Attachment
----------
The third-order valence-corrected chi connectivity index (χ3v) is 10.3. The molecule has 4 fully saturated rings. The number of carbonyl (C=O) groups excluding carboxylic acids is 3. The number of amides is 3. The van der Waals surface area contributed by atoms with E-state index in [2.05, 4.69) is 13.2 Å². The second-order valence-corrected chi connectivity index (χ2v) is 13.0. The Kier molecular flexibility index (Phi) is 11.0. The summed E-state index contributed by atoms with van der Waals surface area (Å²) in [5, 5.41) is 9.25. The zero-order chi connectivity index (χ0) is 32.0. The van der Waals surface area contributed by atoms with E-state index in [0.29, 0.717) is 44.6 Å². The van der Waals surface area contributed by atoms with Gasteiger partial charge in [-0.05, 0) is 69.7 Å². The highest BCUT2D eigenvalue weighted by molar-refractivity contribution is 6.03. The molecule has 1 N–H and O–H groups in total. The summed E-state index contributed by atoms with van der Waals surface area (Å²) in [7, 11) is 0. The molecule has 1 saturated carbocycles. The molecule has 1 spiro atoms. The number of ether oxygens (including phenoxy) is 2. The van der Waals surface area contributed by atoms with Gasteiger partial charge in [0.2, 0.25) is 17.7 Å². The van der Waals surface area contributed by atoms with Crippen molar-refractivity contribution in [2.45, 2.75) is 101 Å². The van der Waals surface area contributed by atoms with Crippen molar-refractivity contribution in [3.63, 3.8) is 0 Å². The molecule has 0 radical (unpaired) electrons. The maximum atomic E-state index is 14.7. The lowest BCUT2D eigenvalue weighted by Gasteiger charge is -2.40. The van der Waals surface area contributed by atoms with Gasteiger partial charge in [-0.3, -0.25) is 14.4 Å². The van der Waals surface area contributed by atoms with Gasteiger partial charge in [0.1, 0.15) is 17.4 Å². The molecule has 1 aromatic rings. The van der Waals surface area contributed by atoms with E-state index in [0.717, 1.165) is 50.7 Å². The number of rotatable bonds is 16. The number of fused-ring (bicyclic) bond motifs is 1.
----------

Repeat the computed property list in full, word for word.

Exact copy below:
The third-order valence-corrected chi connectivity index (χ3v) is 10.3. The molecule has 4 fully saturated rings. The number of carbonyl (C=O) groups excluding carboxylic acids is 3. The number of amides is 3. The van der Waals surface area contributed by atoms with E-state index in [2.05, 4.69) is 13.2 Å². The second-order valence-corrected chi connectivity index (χ2v) is 13.0. The Kier molecular flexibility index (Phi) is 11.0. The summed E-state index contributed by atoms with van der Waals surface area (Å²) in [5, 5.41) is 9.25. The zero-order chi connectivity index (χ0) is 32.0. The van der Waals surface area contributed by atoms with E-state index in [0.29, 0.717) is 44.6 Å². The van der Waals surface area contributed by atoms with Gasteiger partial charge in [-0.05, 0) is 69.7 Å². The highest BCUT2D eigenvalue weighted by molar-refractivity contribution is 6.03. The molecule has 1 N–H and O–H groups in total. The summed E-state index contributed by atoms with van der Waals surface area (Å²) in [7, 11) is 0. The molecule has 1 saturated carbocycles. The molecule has 1 spiro atoms. The number of ether oxygens (including phenoxy) is 2. The van der Waals surface area contributed by atoms with Gasteiger partial charge in [0.2, 0.25) is 17.7 Å². The van der Waals surface area contributed by atoms with Crippen molar-refractivity contribution in [2.45, 2.75) is 101 Å². The van der Waals surface area contributed by atoms with Crippen molar-refractivity contribution in [3.63, 3.8) is 0 Å². The molecule has 0 radical (unpaired) electrons. The maximum atomic E-state index is 14.7. The lowest BCUT2D eigenvalue weighted by Gasteiger charge is -2.40. The van der Waals surface area contributed by atoms with Gasteiger partial charge in [-0.3, -0.25) is 14.4 Å². The van der Waals surface area contributed by atoms with Gasteiger partial charge in [0.1, 0.15) is 17.4 Å². The molecule has 1 aromatic rings. The van der Waals surface area contributed by atoms with E-state index in [0.717, 1.165) is 50.7 Å². The number of rotatable bonds is 16. The number of fused-ring (bicyclic) bond motifs is 1.